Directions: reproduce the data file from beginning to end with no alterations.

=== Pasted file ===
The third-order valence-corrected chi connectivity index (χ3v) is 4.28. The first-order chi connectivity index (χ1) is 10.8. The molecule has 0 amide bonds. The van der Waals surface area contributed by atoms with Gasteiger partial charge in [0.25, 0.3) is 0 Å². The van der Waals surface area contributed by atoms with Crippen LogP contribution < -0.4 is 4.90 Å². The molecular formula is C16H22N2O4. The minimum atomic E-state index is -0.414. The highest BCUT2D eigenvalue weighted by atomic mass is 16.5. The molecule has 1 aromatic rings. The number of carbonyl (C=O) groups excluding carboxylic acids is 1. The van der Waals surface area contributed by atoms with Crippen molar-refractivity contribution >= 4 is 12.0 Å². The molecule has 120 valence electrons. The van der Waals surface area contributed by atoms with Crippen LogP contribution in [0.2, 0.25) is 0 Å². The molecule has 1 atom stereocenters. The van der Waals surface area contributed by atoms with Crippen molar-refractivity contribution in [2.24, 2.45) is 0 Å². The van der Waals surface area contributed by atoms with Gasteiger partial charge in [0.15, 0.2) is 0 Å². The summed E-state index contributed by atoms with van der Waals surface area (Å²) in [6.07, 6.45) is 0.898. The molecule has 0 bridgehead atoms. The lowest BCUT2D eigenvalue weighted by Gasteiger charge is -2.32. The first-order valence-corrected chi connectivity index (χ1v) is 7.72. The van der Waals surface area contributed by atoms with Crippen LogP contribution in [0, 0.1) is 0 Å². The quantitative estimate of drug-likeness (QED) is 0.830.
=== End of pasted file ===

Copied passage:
The third-order valence-corrected chi connectivity index (χ3v) is 4.28. The first-order chi connectivity index (χ1) is 10.8. The molecule has 0 amide bonds. The van der Waals surface area contributed by atoms with Gasteiger partial charge in [0.25, 0.3) is 0 Å². The van der Waals surface area contributed by atoms with Crippen LogP contribution < -0.4 is 4.90 Å². The molecular formula is C16H22N2O4. The minimum atomic E-state index is -0.414. The highest BCUT2D eigenvalue weighted by atomic mass is 16.5. The molecule has 1 aromatic rings. The number of carbonyl (C=O) groups excluding carboxylic acids is 1. The van der Waals surface area contributed by atoms with Crippen molar-refractivity contribution >= 4 is 12.0 Å². The molecule has 120 valence electrons. The van der Waals surface area contributed by atoms with Crippen LogP contribution in [0.2, 0.25) is 0 Å². The molecule has 1 atom stereocenters. The van der Waals surface area contributed by atoms with Crippen molar-refractivity contribution in [2.24, 2.45) is 0 Å². The van der Waals surface area contributed by atoms with Gasteiger partial charge in [0.15, 0.2) is 0 Å². The summed E-state index contributed by atoms with van der Waals surface area (Å²) in [6.07, 6.45) is 0.898. The molecule has 0 bridgehead atoms. The lowest BCUT2D eigenvalue weighted by Gasteiger charge is -2.32. The first-order valence-corrected chi connectivity index (χ1v) is 7.72. The van der Waals surface area contributed by atoms with Crippen LogP contribution in [0, 0.1) is 0 Å². The quantitative estimate of drug-likeness (QED) is 0.830.